Examples and Observations:
- "But if thought corrupts language, language can also corrupt thought."
- "A poet's pleasure is to withhold a little of his meaning, to intensify by mystification. He unzips the veil from beauty, but does not remove it."
(E. B. White)
- "Dinsdale, he was a nice boy. He nailed my head to a coffee table."
- "Nobody expects the Spanish Inquisition!"
- "Since Mud Pond contained drinking water I had felt confident nothing untoward would happen there. For a long while the developers stayed away, until the drought of the mid-1960s. This event, squeezing the edges in, convinced the local water company that the pond really wasn't a necessity as a catch basin, however; so they bulldozed a hole in the earthen dam, bulldozed the banks to fill in the bottom, and landscaped the flow of water that remained to wind like an English brook and provide a domestic view for the houses which were planned."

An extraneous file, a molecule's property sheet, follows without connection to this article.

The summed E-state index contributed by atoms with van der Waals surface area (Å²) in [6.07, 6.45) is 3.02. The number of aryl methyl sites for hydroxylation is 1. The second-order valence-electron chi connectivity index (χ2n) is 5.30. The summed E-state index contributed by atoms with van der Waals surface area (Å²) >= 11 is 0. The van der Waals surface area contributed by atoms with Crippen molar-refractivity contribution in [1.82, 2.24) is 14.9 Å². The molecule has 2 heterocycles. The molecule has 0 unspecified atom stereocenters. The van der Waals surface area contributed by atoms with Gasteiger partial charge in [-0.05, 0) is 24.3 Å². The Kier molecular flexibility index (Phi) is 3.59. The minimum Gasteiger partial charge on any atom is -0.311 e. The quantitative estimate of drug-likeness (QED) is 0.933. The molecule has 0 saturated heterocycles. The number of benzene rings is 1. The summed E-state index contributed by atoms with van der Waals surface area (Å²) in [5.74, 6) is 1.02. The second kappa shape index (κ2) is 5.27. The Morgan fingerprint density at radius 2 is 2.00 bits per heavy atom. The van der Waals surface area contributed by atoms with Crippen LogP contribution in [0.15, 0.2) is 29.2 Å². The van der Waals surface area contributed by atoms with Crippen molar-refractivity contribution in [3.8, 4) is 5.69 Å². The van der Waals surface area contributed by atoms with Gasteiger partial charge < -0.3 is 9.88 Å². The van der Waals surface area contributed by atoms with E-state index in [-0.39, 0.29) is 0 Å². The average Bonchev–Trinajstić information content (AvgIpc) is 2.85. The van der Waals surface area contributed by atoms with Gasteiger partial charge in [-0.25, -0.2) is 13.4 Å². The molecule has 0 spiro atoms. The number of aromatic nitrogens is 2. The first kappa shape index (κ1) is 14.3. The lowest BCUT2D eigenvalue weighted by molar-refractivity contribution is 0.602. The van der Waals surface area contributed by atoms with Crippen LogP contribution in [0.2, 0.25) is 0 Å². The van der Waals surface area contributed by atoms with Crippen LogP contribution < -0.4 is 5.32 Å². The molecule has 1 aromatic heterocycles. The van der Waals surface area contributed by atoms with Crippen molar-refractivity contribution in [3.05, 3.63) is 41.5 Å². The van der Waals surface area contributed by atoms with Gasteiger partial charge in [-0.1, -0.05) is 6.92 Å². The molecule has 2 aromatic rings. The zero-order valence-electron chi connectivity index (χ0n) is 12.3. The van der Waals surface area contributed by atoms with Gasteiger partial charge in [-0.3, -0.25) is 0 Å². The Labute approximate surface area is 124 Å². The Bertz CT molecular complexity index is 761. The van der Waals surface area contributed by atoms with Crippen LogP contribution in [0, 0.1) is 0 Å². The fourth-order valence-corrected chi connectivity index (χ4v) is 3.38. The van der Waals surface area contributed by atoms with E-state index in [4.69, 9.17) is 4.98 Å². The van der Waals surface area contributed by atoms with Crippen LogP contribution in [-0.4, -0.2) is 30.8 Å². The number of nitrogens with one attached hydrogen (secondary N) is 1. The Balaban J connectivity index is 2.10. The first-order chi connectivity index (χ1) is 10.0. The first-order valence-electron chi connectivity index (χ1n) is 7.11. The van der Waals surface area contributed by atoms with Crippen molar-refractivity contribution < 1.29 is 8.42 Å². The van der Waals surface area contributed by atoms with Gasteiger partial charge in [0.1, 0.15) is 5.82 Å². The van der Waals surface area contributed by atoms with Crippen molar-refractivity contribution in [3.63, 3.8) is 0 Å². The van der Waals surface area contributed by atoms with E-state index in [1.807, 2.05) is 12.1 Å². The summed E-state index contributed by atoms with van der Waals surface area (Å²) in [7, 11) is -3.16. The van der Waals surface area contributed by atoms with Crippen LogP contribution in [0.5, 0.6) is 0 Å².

(Edward Hoagland, "The Courage of Turtles")
- "Direct objects are always noun phrases (or their equivalents, e.g., nominal clauses). The direct object of an active clause can typically become the subject of a passive clause:
Everybody hated the teacher.(Ronald Carter and Michael McCarthy, Cambridge Grammar of English. Cambridge Univ. Press, 2006)
(active: the teacher is direct object)
The teacher was hated by everybody.
(passive: the teacher is subject)"
- "We tell ourselves stories in order to live."
- "You can't test courage cautiously."
- "I could catch a monkey. If I was starving I could. I’d make poison darts out of the poison of the deadly frogs. One milligram of that poison can kill a monkey."
(Gareth in The Office)